The PrecisionLender Relationship Awareness data upload tool (pli.exe) contains built-in one-way cryptographic hashing functions that ensure that sensitive data fields (e.g., account number, TIN number, port number etc.) never leave your premises. Such fields are configured to be hashed (using a salted MD5 hash) and optionally masked (e.g. XXXXXXX123) by the upload tool.
Some of our clients have expressed an interest in hashing these fields during their upstream data extract process, and it so happens that SQL Server has a built-in hash generation function called 'HashBytes' that can serve this exact purpose.
Critical Notes --- to avoid corrupting your Relationship data:
- While pre-hashing these "Id Fields" is possible, it is critical that the method of hashing never change since this would result in a new hash output for a given input. PrecisionLender relies upon these fields remaining constant with every data upload and would see a new hash value essentially as a new account number or relationship identifier.
- If you already have a functioning integration with PrecisionLender, there is really no need to pre-hash your data. In fact, you should not do so with without letting us know as it will appear to us as if all of our account identifiers have suddenly changed. This could result in your relationship data being duplicated or becoming unusable within PrecisionLender.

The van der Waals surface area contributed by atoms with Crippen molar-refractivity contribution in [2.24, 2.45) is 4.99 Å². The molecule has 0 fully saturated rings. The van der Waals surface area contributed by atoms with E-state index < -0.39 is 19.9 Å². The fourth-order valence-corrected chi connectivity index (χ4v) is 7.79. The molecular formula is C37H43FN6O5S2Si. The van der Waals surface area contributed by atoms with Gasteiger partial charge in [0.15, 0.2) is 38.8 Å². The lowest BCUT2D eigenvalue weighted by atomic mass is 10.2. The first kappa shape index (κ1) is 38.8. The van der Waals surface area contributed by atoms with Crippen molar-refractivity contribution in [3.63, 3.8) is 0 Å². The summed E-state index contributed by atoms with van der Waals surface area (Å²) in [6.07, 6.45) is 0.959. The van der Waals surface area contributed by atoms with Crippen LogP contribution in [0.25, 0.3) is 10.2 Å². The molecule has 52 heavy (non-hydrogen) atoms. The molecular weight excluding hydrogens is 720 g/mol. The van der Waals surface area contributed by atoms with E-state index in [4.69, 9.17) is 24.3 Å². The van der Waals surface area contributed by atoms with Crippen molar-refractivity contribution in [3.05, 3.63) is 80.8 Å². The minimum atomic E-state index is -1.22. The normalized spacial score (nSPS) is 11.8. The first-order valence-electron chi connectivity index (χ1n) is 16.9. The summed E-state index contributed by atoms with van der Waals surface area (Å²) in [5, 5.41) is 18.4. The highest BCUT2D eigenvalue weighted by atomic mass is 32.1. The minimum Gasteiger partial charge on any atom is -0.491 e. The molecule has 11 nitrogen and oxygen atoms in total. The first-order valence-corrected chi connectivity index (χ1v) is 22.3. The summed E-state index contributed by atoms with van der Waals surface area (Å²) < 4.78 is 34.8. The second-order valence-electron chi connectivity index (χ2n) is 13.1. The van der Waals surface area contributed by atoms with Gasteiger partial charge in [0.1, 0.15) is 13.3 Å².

- The PrecisionLender upload tool (pli.exe) will still perform its hash (a "salted" MD5 hash) of all Id fields to ensure that account number data does not make its way into PrecisionLender. This means your Id Fields will be double-hashed in the software. While this does not present any functional problems, you will not be able to find your hashed values within PrecisionLender.
Hashing fields within SQL Server:
To get an MD5 hash of a value from within SQL Server, you can use the HashBytes function combined with the MD5 algorithm argument.
DECLARE @HashThis varchar(4000);
SELECT @HashThis = CONVERT(varchar(4000),'1234567890');
SELECT HashBytes('md5', @HashThis);
HashBytes('md5',CONVERT(varchar(4000),'brians account number')) AS hash1,
HashBytes('md5',CONVERT(varchar(4000),'123456789')) AS hash2,
HashBytes('md5',CONVERT(varchar(4000),'1234567890')) AS hash3,
HashBytes('md5',CONVERT(varchar(4000),'abc123')) AS hash4
Result 2 (reformatted for clarity):